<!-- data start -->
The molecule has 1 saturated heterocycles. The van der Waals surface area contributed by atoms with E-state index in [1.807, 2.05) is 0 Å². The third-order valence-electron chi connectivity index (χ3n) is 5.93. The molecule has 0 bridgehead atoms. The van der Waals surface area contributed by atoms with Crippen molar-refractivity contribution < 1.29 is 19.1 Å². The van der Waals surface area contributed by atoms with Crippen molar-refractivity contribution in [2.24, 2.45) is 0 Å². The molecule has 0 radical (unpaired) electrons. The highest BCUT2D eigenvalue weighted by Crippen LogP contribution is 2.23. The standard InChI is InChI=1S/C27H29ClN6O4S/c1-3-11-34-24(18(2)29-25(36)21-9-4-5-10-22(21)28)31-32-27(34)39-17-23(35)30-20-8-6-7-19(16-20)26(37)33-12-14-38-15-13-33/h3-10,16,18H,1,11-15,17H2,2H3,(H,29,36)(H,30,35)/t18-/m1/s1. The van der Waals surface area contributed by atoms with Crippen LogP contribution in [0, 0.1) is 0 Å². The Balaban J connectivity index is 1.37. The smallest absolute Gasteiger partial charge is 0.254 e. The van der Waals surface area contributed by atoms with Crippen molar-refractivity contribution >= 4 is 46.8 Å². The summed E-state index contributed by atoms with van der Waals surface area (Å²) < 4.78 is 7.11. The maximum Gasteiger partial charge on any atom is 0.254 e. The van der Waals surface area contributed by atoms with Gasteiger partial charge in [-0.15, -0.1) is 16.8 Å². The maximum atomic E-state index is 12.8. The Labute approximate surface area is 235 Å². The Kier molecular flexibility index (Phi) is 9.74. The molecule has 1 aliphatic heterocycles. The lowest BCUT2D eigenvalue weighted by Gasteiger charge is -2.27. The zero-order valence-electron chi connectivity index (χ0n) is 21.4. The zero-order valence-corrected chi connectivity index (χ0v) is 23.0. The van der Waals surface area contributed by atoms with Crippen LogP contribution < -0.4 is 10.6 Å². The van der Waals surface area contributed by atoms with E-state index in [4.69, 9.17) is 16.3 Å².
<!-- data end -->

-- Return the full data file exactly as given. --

The molecule has 1 saturated heterocycles. The van der Waals surface area contributed by atoms with E-state index in [1.807, 2.05) is 0 Å². The third-order valence-electron chi connectivity index (χ3n) is 5.93. The molecule has 0 bridgehead atoms. The van der Waals surface area contributed by atoms with Crippen molar-refractivity contribution < 1.29 is 19.1 Å². The van der Waals surface area contributed by atoms with Crippen molar-refractivity contribution in [2.24, 2.45) is 0 Å². The molecule has 0 radical (unpaired) electrons. The highest BCUT2D eigenvalue weighted by Crippen LogP contribution is 2.23. The standard InChI is InChI=1S/C27H29ClN6O4S/c1-3-11-34-24(18(2)29-25(36)21-9-4-5-10-22(21)28)31-32-27(34)39-17-23(35)30-20-8-6-7-19(16-20)26(37)33-12-14-38-15-13-33/h3-10,16,18H,1,11-15,17H2,2H3,(H,29,36)(H,30,35)/t18-/m1/s1. The van der Waals surface area contributed by atoms with Crippen LogP contribution in [0, 0.1) is 0 Å². The Balaban J connectivity index is 1.37. The smallest absolute Gasteiger partial charge is 0.254 e. The van der Waals surface area contributed by atoms with Crippen molar-refractivity contribution >= 4 is 46.8 Å². The summed E-state index contributed by atoms with van der Waals surface area (Å²) < 4.78 is 7.11. The maximum Gasteiger partial charge on any atom is 0.254 e. The van der Waals surface area contributed by atoms with Gasteiger partial charge in [-0.15, -0.1) is 16.8 Å². The maximum atomic E-state index is 12.8. The Labute approximate surface area is 235 Å². The Kier molecular flexibility index (Phi) is 9.74. The molecule has 1 aliphatic heterocycles. The lowest BCUT2D eigenvalue weighted by Gasteiger charge is -2.27. The zero-order valence-electron chi connectivity index (χ0n) is 21.4. The zero-order valence-corrected chi connectivity index (χ0v) is 23.0. The van der Waals surface area contributed by atoms with Crippen LogP contribution < -0.4 is 10.6 Å². The van der Waals surface area contributed by atoms with E-state index in [4.69, 9.17) is 16.3 Å².